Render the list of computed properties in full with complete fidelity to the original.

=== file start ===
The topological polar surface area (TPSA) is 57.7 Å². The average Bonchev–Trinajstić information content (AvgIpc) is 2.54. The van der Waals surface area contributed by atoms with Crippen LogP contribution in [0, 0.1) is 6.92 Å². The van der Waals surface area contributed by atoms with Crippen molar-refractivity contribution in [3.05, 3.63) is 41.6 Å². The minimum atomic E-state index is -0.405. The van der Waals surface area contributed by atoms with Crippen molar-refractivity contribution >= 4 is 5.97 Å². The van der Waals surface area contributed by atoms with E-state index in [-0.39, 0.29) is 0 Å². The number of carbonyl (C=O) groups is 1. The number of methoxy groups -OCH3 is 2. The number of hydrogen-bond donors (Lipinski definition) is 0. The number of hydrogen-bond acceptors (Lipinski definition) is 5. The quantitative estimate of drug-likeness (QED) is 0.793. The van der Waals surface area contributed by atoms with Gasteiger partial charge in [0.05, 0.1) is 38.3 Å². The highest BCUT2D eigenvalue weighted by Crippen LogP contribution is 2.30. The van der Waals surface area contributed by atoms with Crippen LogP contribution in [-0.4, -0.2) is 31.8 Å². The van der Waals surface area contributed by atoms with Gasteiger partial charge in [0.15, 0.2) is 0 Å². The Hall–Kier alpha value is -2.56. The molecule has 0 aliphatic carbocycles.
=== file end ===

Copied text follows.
The topological polar surface area (TPSA) is 57.7 Å². The average Bonchev–Trinajstić information content (AvgIpc) is 2.54. The van der Waals surface area contributed by atoms with Crippen LogP contribution in [0, 0.1) is 6.92 Å². The van der Waals surface area contributed by atoms with Crippen molar-refractivity contribution in [3.05, 3.63) is 41.6 Å². The minimum atomic E-state index is -0.405. The van der Waals surface area contributed by atoms with Crippen molar-refractivity contribution >= 4 is 5.97 Å². The van der Waals surface area contributed by atoms with E-state index in [-0.39, 0.29) is 0 Å². The number of carbonyl (C=O) groups is 1. The number of methoxy groups -OCH3 is 2. The number of hydrogen-bond donors (Lipinski definition) is 0. The number of hydrogen-bond acceptors (Lipinski definition) is 5. The quantitative estimate of drug-likeness (QED) is 0.793. The van der Waals surface area contributed by atoms with Gasteiger partial charge in [0.05, 0.1) is 38.3 Å². The highest BCUT2D eigenvalue weighted by Crippen LogP contribution is 2.30. The van der Waals surface area contributed by atoms with Crippen LogP contribution in [-0.4, -0.2) is 31.8 Å². The van der Waals surface area contributed by atoms with Gasteiger partial charge in [0.15, 0.2) is 0 Å². The Hall–Kier alpha value is -2.56. The molecule has 0 aliphatic carbocycles.